The cervical mucus created during ovulation is more permeable to help sperm pass through to the reproductive tract. This composition shifts during pregnancy, when the mucus produced is one of the thickest mucus arrangements that’s found, Ribbeck says. “That mucus is really the barrier between the outside world and the growing fetus. There’s no more skin, there’s no additional barriers.”
That mucus barrier can be essential to a baby’s health. Past research estimates between 25% and 40% of early births are caused by microbial infection in the uterus. This suggests that a barrier deficiency in cervical mucus could be one cause of preterm births, Ribbeck explains. In two studies, her team decided to further investigate the link.
In the 2017 study, Ribbeck tested if there was a difference in mucus permeability between patients who went into labor early and patients who gave birth after 37 weeks at full-term. Ribbeck ran small particles through cervical mucus samples taken from individuals at high risk for preterm birth and from individuals at the same stage in a healthy pregnancy.
She found that the mucus from those who had gone into preterm labor allowed particles to pass through more easily. The mucus properties were similar to what you find during ovulation, Ribbeck says.
“This was alarming because ovulatory mucus is mucus at its most permeable state,” Ribbeck says. Ovulatory mucus must be permeable for sperm, she says, but “if it happens during pregnancy, it’s also a potential window of opportunity for pathogens to pass through.”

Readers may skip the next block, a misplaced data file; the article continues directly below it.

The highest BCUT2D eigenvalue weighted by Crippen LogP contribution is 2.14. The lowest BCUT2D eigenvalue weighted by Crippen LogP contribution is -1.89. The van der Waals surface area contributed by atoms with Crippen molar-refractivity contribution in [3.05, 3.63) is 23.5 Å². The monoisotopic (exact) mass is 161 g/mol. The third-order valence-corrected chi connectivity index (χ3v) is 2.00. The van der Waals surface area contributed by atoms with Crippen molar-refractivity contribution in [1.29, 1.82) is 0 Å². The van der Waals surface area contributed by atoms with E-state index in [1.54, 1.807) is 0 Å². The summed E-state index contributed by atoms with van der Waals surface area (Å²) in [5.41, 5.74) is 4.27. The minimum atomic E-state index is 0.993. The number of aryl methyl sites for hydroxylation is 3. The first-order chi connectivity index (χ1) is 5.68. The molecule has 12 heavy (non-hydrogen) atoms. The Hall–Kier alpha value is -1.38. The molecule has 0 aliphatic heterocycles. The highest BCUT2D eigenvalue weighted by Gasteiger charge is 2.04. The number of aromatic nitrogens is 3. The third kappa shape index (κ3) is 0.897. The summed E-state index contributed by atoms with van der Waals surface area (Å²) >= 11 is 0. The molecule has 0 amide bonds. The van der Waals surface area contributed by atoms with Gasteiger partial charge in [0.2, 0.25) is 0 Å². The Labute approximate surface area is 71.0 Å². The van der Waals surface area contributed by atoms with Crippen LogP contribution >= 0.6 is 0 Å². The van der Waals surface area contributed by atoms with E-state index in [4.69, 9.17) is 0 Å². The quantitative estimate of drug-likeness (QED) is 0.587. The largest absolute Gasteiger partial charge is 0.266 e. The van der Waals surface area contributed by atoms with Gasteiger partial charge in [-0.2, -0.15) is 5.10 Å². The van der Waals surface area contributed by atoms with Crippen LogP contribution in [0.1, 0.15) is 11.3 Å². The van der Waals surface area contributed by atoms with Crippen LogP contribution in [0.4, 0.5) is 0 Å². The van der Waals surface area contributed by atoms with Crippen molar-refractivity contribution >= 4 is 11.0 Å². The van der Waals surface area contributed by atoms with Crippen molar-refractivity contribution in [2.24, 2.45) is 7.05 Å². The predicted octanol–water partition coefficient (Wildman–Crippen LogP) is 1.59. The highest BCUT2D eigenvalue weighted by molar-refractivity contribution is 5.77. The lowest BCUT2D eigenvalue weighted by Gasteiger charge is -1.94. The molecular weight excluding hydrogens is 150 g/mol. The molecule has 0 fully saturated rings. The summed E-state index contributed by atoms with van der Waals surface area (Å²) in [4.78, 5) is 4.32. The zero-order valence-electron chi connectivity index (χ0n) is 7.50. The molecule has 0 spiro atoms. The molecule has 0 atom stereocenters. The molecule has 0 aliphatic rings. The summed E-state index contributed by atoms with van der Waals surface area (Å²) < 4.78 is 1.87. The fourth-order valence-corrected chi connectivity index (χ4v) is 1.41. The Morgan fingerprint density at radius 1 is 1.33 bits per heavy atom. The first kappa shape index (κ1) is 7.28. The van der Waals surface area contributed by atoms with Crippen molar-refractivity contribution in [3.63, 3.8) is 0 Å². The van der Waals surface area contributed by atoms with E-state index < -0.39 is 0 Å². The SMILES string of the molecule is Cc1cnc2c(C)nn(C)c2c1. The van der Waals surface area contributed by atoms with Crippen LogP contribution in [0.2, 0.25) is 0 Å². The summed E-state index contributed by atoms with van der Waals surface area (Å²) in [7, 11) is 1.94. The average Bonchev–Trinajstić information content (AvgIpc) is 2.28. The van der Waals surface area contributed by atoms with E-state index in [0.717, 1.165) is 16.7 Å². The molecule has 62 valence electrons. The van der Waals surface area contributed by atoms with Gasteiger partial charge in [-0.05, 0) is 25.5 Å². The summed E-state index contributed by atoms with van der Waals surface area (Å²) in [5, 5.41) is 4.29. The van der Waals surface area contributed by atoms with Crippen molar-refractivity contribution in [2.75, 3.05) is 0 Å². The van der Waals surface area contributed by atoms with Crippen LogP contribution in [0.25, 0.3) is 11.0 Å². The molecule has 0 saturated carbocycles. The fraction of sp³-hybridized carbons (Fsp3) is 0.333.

“That mucus is really the barrier between the outside world and the growing fetus. There’s no more skin, there’s no additional barriers.”
Ribbeck and her team are still investigating what causes some individuals to produce the permeable mucus during pregnancy—whether the mucus is altered into a more susceptible state early on after conception, or if exposure to pathogens is damaging the barrier properties. In the future, she would like to see if cervical mucus can help predict if a pregnant person is at high risk of preterm labor by tracking these signatures early on. However, she notes that these studies are often difficult to conduct. “Imagine a [pregnant individual], who is already in distress, to donate cervical mucus.”
Now, her team is using these initial studies on cervical mucus to create tools that can be applied to other mucus in the body, like intestinal mucus to help earlier diagnosis of ulcerative colitis, Crohn’s disease, and other inflammatory bowel disease.
Cervical mucus is an incredible hydrogel of many purposes, with a beauty that often goes underappreciated, says Pilar Vigil.
“The first thing is to be able to see the beauty in the mucus, and then to be able to see how useful it is,” she says. “It’s really one of the most marvelous substances that you can find in our bodies.”
*Editor’s Note 7/19/2021: This article has been updated to reflect more inclusive language to other sexes in regards to health, pregnancy, and fertility. Learn more about why gender-affirming healthcare is essential in saving lives in a SciFri conversation with pediatric endocrinologist Kara Connelly and family therapist Alex Iantaffi.